While the Japanese, using ninja assassins, developed sophisticated methods of killing people, the Sinhalese developed cyborgs and killer machines (pilli). Western science discovered anesthesia only in the 20th century, but King Buddhadasa, the great sage of the historic city of Anuradhapura, operated on a cobra. The surgical instruments used by the king can be found in the Anuradhapura Historic Museum.
While many nations boast of pressure point techniques that can kill humans, ancient Sinhala armies stopped rampaging elephants with their bare hands using own finger point techniques, and today, villagers will still shove sharp instruments through their tongues showing no signs of pain at all.
While some Western scientists ponder whether aliens exist, the concept of alien visitations is familiar to Sri Lankans. While nanotechnology is considered the next big thing in finding cures to illnesses, there are medical practitioners who heal patients using their touch and plants from forbidden forest areas that are still heavily protected and out of bounds for tourists.
Many of these techniques survive today but are hidden and protected by old families in Embilipitiya, Matara, Dumbara and Kandy, who are very secretive about these skills. Learning of these families and their techniques to cure diseases like rabies, cancer and psychological disorders, in the 1990s, the Ministry of Indigenous Medicine tried to collect these ancient Singhalese medicinal recipes in order to create a database.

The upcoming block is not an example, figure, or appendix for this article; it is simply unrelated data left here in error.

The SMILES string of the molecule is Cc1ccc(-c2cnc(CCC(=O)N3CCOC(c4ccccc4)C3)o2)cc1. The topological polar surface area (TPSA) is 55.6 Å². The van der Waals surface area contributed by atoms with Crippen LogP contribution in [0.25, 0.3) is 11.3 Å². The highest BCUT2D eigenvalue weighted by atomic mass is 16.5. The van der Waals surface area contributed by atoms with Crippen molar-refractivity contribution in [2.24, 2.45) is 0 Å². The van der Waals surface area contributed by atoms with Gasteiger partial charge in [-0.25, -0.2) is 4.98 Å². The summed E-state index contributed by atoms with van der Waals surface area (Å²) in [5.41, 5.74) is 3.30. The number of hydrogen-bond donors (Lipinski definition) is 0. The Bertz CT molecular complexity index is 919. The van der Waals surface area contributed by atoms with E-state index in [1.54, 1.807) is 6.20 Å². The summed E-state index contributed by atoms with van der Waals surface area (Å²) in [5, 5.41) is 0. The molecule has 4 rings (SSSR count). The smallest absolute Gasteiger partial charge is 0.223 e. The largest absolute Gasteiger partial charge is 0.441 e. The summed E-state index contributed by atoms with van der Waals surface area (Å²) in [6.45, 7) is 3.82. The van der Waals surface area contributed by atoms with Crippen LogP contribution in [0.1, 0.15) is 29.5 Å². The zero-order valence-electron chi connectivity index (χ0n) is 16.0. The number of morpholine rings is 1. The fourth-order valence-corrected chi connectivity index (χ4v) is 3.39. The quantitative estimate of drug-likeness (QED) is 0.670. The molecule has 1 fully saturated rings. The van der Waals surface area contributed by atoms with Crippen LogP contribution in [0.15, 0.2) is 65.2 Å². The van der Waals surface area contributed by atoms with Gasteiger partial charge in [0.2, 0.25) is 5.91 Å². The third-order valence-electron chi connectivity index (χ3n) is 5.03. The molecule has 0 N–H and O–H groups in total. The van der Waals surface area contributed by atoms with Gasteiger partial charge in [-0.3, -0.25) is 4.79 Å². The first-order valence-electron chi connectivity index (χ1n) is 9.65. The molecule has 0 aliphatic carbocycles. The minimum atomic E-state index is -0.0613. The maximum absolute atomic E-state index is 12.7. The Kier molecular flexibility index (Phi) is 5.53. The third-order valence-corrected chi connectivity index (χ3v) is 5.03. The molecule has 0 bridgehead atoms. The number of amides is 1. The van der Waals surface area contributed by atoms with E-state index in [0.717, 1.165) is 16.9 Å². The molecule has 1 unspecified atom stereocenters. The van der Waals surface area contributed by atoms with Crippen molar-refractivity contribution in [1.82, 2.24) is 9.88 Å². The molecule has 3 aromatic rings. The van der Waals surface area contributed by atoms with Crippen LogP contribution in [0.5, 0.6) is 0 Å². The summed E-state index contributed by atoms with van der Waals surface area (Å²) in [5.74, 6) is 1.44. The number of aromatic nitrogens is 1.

They failed as the village people, holders of these ancient powers, would have rather died than passed on this knowledge that is kept by only those who have grasped Sri Lankan complexity, which is hidden under a very thin layer of ‘westernization’. Western and ancient Eastern cultures have fundamental differences. The most reliable way of uncovering the hidden secrets of the past is through archaeology and the handful of descendants who still exist and keep alive the secrets of Sri Lanka’s powerful ancient civilization.
Will the arcane and the esoteric of Sri Lanka survive the Orientalist pejorative and its metaphysics of plunder? The answer for the island may lie in the thought of the English ‘father of modern witchcraft’ Gerald Gardner, who in his time spent in Ceylon, picked up on and later used the name ‘Digambara’ (Sky-Clad or Clothed in Space), the local term given to Shiva – the origin of life and the origin of death, in his alternate twist meaning ‘of practicing magic naked’.
Thus, in a sense, in order to comprehend the mystical vastness and practical assiduity of Sri Lanka’s ancients, we too must strip our thought naked from the nemesis of prejudice and come to terms with the violence of ideas, of fixed anathemas, and allow the rational and the irrational its natural genesis. Then we shall see the Gaia and Uranus of Sri Lanka’s nation’s consciousness. courtesy: Ceylon Today